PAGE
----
Having kids changes things. Drastically. Jason Fryman (Adam Scott) and Julie Keller (Jennifer Westfeldt) witness this first hand. They used to go out with Leslie (Maya Rudolph) and Alex (Chris O’Dowd) and Missy (Kristen Wiig) and Ben (John Hamm) all the time. Then the couples all had kids. Now they rarely get together, due to the kids.
When they do find a chance to all get together, it rarely goes as planned. Leslie and Alex are constantly bickering about whose turn it is to take care of the kids. Alex seems to be constantly in the bathroom. It’s his escape from the insanity.
Missy and Ben are just downright mean to each other. It’s obvious that the kid has all but ended their marriage. They fight, not bicker, endlessly. They harp on each other about everything. Usually driving Missy to the point of tears. You know things won’t end well on this front.
Jason and Julie are in a different place. They are best friends. Have been for years. They talk to each other about everything. Even calling each other while their respective overnight guests are sleeping to play the “Would you rather” game. (It’s a game where they are presented with two horrific causes of death and they must pick one.) They enjoy where their lives are now.
After a get together with the couples, Jason and Julie come up with a plan to beat the system. They both want kids, but don’t want to wreck their lives. They decide to have a kid together and continue their lives as they now exist. This lets them experience the joys of kids while not losing the excitement and romance of dating and looking for “the one.” The couples all think this is a terrible idea, but don’t want to crush Jason and Julie’s dream.
After the baby is born, things are going well. Surprisingly well. Jason and Julie seem to have things together and are living the “perfect” life. The couples are shocked at how well the “experiment” is going.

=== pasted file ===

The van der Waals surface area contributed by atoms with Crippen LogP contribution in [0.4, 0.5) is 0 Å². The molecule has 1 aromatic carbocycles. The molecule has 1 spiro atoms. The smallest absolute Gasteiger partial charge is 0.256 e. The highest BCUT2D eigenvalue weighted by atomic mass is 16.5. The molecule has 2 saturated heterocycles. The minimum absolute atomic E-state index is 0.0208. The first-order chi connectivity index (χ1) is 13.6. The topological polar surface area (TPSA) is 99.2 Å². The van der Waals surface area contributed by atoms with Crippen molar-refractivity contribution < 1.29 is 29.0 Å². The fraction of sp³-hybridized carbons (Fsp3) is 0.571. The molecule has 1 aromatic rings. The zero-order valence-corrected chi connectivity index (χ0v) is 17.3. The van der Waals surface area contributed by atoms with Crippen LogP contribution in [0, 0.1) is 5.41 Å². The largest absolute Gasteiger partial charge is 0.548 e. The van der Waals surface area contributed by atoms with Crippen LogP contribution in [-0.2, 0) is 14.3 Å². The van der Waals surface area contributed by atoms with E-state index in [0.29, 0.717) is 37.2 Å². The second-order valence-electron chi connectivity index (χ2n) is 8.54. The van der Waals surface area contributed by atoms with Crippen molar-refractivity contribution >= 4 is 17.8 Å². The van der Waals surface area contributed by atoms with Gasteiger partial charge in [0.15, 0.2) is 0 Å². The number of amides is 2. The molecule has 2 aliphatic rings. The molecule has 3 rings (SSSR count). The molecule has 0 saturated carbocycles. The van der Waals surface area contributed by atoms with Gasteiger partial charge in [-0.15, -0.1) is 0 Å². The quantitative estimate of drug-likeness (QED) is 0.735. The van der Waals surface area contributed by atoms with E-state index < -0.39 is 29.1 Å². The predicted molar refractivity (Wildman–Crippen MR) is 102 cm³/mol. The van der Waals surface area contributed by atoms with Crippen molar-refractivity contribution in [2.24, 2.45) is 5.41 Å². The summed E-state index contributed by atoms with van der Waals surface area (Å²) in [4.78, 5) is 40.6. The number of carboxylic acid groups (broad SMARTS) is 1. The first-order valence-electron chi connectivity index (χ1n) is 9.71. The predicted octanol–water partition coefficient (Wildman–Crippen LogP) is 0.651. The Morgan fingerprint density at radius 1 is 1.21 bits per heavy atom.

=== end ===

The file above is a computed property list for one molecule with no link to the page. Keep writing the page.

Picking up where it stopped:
Then Jason meets Mary Jane (Megan Fox). She may be “the one.” This knocks Julie for a loop. Until she meets Kurt (Edward Burns). He may be “the one.” Suddenly things start going downhill.
Written and directed by Jennifer Westfeldt, Friends With Kids offers, quite possibly, the most real look inside the life of couples with kids. Things are never perfect. Plans are constantly changed. Parents bicker. It’s how life really is.
The story itself is pretty good. A touch predictable, but nothing worth faulting the film over. It’s a dramedy. Heavy on the drama. The humor never really reaches its potential. (Then again, I wasn’t a huge fan of Bridesmaids, and this is the same crew. Maybe this just isn’t my style of humor.)
That said, the cast, overall, did a decent job. Adam Scott and Chris O’Dowd really made the film. Without them, the movie wouldn’t have had much comedy at all. The comedic timing/stylings of these two are spot on. Maya Rudolph doesn’t really disappoint. But it’s Maya Rudolph in the role she always plays. However, it was nice to see a slightly different side of Kristen Wiig. She, too, always seems to be playing one of two roles, and this was neither of them.
Ironically, my biggest complaint is for writer/director/star, Jennifer Westfeldt. Her character was a bit lackluster. I don’t know if it’s the actor or the role, but she didn’t do anything for me, performance-wise. (My second biggest complaint is a props thing. Who just gets steamed pot stickers? I mean, if they aren’t pan-fried after steaming them, what’s the point? It’s just a gooey mess.)
It’s not a bad movie. It’s just not a great movie. As I mentioned, the look into the life of those married with children is probably as realistic as I’ve seen portrayed in the movie. But that’s about the only saving grace. If you’re bored on a Friday, and the Redbox is looking bare, pick it up. But don’t be expecting some hilarious Bridesmaids style comedy (even if that is your thing). If you do, you’ll be left feeling empty.